Major project moves forward; City approves zone for development

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Christmas came early for Madeira Properties LTD, when on Dec. 1 the Brownsville City Commission voted to create Tax Increment Reinvestment Zone (TIRZ) No. 4, removing a key obstacle for a 1,340-acre master-planned residential/commercial project to proceed.

The development will be located at the intersection of I-69E and S.H. 100 just north of the South Texas Independent School District Medical Professions campus. Dennis Sanchez, co-manager of the project for owner/developer Madeira Properties, said it has been in the works about six years but that previous city leaders were cold to the idea of a TIRZ to make the project financially feasible.

“They never communicated to me why they didn’t like a TIRZ, but we couldn’t get any momentum on it,” he said. “So now after a lot of hard work we finally got there.”

A TIRZ reimburses the developer for infrastructure improvements through incremental property tax increases generated within the TIRZ boundaries by development. Plans for Madeira — also the name of the project— include single-family and multifamily residential units, a commercial complex containing retail, restaurant, entertainment and office space, a trail network and plentiful green space in addition to other amenities.

The first phase will be built on 140 acres at the southernmost tip of the development and consist of about 300 units of single-family, duplex and quadplex housing, Sanchez said. Getting the TIRZ from the city was the main hurdle, though now the project goes before Cameron County Commissioners Court on Dec. 21, he said.

“If they’re in then we just sit down and work out the details with the city and the county and sign the agreement and move forward,” Sanchez said. “After so much time thinking about it and nudging it forward, we basically want to do something that we’re going to be proud of. We’re not in a hurry to slap a bunch of stuff together. The market is really hot right now, but we’re still going to be deliberate in what we do because we want to do it right.”

Doing the first phase properly is especially important since it will serve as the benchmark for the rest of the development, which could also include a hotel and convention center, he said.

“We would love to have some sort of event center out there, but those all take years to plan and implement, though certainly we’d like to do that,” Sanchez said.

At any rate, the commercial part will need to wait until some portion of the residential aspect is complete, he said.

“You’ve got to get rooftops out there, so you’ve got to start off on your residential side to get the momentum going so then the retailers can come in,” Sanchez said. “We’ve got a plan to hopefully attract the proper food stores and food services, and with it dry cleaners and all the other ancillary retail services people want.”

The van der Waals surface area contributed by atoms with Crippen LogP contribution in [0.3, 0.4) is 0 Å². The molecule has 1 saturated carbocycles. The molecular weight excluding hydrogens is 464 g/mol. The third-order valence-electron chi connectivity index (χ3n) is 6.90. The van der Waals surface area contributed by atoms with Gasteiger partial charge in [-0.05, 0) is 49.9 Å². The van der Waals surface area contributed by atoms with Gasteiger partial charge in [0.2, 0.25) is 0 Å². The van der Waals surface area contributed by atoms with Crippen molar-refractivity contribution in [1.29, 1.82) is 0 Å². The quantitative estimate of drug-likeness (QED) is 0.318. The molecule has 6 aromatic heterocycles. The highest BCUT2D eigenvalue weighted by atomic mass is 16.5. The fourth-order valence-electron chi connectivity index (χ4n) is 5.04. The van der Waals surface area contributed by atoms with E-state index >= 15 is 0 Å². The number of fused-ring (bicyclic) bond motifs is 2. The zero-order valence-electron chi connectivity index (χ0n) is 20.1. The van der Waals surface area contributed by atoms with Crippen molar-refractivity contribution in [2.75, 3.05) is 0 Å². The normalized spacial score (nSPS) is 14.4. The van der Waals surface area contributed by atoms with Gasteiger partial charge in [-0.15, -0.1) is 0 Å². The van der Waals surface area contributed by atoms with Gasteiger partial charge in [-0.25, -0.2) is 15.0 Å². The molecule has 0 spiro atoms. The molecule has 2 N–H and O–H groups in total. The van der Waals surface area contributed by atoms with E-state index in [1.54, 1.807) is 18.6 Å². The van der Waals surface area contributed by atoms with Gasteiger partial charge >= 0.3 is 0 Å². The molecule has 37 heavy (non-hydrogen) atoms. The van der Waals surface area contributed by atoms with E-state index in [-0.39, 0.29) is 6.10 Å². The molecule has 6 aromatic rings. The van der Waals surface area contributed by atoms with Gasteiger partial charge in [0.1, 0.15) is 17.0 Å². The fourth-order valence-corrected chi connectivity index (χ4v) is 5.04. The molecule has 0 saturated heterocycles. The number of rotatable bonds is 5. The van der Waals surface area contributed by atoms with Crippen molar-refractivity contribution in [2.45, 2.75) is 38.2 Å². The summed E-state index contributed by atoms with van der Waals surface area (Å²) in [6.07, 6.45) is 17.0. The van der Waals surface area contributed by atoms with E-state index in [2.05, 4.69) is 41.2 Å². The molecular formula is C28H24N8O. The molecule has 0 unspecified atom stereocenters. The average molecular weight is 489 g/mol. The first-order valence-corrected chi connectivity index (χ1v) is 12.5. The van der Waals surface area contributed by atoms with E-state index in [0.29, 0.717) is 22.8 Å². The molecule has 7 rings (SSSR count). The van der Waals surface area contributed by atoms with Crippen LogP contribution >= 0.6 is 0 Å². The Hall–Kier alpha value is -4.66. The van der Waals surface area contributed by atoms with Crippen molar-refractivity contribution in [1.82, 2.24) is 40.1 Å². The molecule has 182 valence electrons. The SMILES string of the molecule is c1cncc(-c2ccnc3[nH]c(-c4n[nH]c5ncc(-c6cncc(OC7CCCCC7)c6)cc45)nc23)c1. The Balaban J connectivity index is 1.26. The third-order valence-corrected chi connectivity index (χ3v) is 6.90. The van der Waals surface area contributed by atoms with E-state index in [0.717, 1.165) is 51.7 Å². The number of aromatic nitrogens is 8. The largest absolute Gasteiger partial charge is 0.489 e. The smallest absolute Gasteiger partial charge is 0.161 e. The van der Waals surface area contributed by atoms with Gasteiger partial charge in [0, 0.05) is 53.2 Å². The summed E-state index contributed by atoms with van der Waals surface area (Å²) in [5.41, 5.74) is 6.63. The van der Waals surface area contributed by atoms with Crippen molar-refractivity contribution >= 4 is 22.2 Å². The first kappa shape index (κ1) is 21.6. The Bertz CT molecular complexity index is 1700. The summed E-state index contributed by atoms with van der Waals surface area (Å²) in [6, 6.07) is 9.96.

He estimated it could take 10 years to build out the entire 1,340 acres, including approximately 2,900 single family homes and 750-plus units according to the city.

“It’s going to take a while,” Sanchez said. “I think the largest developer in Brownsville builds 100 to 110 houses a year. So you do the math. It’s going to take years to build out, but we plan to do it with a master plan so it’s built out orderly, and give a lot of thought to the design of everything and the interaction of everybody — the pedestrian traffic, commercial, trying to look down the road 50 years. What are things going to be like 50 years from now?”

Sanchez said he’s no fan of “visual clutter” such as utility lines and poles, so all those things will be underground. While Madeira is going to be a nice development with plenty of green space, it’s also got to be affordable for the area, he said.

“We have to recognize that… 80 percent of Brownsville’s housing market is $200,000 or less in value, so we’ve got to be practical,” Sanchez said. “We’ve got to make it nice for middle income. That’s what we’re trying to do. So it’s not going to be just nice for the rich people.”

Brownsville Mayor Trey Mendez said the project is significant in part because of the forecast impact on tax revenues over the 30-year life of the TIRZ.

“Obviously projections are projections, but it’s projected to bring in about $80 million in property tax revenues to the city,” he said.

Sanchez said he’s “pretty confident” in the success of the venture, in no small part because of the prime location at the intersection of S.H. 100 and I-69E.

“That corner by the way is exactly half way between Brownsville and Harlingen,” he said. “We’re exactly nine miles from Ed Carey (Drive) and we’re exactly nine miles from Sunrise Mall. We’re in the center of the county.”